Posts tagged OWS
The Occupy movement has raised important questions about rising inequality, and about the terms of the bailout. I think that we continue to experience the political fallout from anger over the bailout—esp. the fact that it did not hold the banks to account. Nor did subsequent regulations resolve the problem of banks “too big to fail.” It is important to continue to keep these questions at the center of our politics.
We’re chatting live with Harvard’s Michael Sandel about capitalism and morality. Come join us.  (via cheatsheet)
Michael Lewis, an author who has written extensively about the financial crisis, interviewed himself and asked of the Occupy Wall Street relationship with the media, “Why do writers think it’s okay to be all talk and no action?”
Here’s his answer:

Okay, I’ll tell you what happened. Twice I wandered around Occupy camps—in Washington and in San Francisco. There was one giddy moment when I thought I should get up and give a rousing speech about the evils of credit default swaps. After that, I just felt absurd. I was of no use.

Michael Lewis Interviews Himself

Michael Lewis, an author who has written extensively about the financial crisis, interviewed himself and asked of the Occupy Wall Street relationship with the media, “Why do writers think it’s okay to be all talk and no action?”

Here’s his answer:

Okay, I’ll tell you what happened. Twice I wandered around Occupy camps—in Washington and in San Francisco. There was one giddy moment when I thought I should get up and give a rousing speech about the evils of credit default swaps. After that, I just felt absurd. I was of no use.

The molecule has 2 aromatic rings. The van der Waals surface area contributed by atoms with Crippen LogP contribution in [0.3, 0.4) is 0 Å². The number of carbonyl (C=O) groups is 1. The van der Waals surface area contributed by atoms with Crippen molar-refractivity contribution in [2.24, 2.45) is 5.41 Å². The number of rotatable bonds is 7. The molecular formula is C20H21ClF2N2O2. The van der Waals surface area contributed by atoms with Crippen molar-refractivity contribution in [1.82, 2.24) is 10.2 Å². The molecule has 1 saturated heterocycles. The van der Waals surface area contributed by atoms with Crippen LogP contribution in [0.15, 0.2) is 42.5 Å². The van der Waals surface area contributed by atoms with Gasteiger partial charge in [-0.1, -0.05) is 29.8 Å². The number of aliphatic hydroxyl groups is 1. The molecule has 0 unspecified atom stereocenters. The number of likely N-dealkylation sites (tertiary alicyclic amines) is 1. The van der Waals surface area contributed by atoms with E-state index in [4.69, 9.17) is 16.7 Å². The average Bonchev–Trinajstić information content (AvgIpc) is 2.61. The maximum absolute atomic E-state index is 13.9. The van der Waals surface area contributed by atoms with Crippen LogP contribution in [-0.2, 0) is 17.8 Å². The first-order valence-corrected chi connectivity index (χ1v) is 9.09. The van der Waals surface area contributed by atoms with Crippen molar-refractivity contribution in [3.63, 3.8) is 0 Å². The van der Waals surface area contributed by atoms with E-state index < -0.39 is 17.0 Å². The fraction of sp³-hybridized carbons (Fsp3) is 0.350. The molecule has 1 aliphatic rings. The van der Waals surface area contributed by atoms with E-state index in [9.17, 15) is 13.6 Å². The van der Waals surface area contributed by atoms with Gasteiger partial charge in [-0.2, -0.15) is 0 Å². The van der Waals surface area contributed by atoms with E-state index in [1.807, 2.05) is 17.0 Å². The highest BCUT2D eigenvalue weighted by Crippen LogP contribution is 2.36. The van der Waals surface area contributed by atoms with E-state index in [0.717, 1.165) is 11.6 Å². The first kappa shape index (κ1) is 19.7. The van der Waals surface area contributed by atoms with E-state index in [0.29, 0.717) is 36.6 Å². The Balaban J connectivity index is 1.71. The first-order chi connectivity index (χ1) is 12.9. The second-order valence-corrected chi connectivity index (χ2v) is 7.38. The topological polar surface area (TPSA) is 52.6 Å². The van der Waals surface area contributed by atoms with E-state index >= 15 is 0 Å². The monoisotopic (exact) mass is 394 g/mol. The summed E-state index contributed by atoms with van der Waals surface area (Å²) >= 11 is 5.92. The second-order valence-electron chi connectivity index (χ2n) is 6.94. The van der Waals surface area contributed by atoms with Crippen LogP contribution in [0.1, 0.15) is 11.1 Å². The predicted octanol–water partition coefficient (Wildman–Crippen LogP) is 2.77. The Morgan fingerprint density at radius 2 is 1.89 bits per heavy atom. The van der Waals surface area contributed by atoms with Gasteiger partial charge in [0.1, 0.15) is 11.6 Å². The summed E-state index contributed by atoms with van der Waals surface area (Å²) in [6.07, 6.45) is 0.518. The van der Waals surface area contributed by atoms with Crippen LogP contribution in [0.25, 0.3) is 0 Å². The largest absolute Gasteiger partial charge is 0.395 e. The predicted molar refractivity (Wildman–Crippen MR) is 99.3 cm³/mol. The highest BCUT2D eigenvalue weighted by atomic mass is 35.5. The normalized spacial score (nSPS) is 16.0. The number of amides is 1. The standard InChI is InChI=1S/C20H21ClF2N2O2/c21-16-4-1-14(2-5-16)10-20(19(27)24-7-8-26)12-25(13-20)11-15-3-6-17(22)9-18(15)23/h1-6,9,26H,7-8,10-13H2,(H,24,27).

Michael Lewis Interviews Himself

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Spotted in Brooklyn by your tumblr this weekend.

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Spotted in Brooklyn by your tumblr this weekend.

We had planned on being there for 24 hours. They were using their clubs and beating the crap out of people.
That’s an Occupy protester on the scene from Zuccotti last night. The NYPD are not treating the return of OWS lightly.

(Source: New York Daily News)

There were some instances where for the first time, our rights were respected as media reps and we even had some big guys making sure we had good positions in a restricted area to get important photos. A very slight improvement, but an improvement nonetheless. Maybe I’m glass-half-fulling here, but I did feel a slight shift.
Credentialed freelance photographer Andrew Kelly noting a slight uptick in respect from the NYPD following the department stepping up its media training following the #OWS mistreatment of journalists.

Protesters attempted to take a vacant lot at Duarte Square near The Park Formerly Known As Liberty this weekend, but the NYPD arrested 40 and cleared out the property. Here’s video.

We heard accounts of excessive force in events around the country, and it became clear it was a national issue. It seemed it merited a national response, and the coordination that Justice could bring. He wanted to make sure it was comprehensive in its scope.
Remember that Congressman who asked the Justice Department to investigate alleged police misconduct against protesters and reporters at Occupy Wall Street? When we posted the headline this week, you all seemed pretty interested in the guy. So we reached out to his office to profile Rep. Jerry Nadler (D-N.Y.). The above quote is from Nadler’s press secretary, Ilan Kayatsky.

Camps Are Cleared, but ‘99 Percent’ Still Occupies the Lexicon http://www.nytimes.com/2011/12/01/us/we-are-the-99-percent-joins-the-cultural-and-political-lexicon.html?hp

peterfeld:

thedeadline:

On the front page today, a look at how the term “the 99 percent” resonates.

Excellent look by Brian Stelter on the cultural impact of political slogans.

Tumblr gets a New York Times front page shout-out today!

“We are getting nothing,” read the Tumblr blog “We Are the 99 Percent” that helped popularize the percentages, “while the other one percent is getting everything.”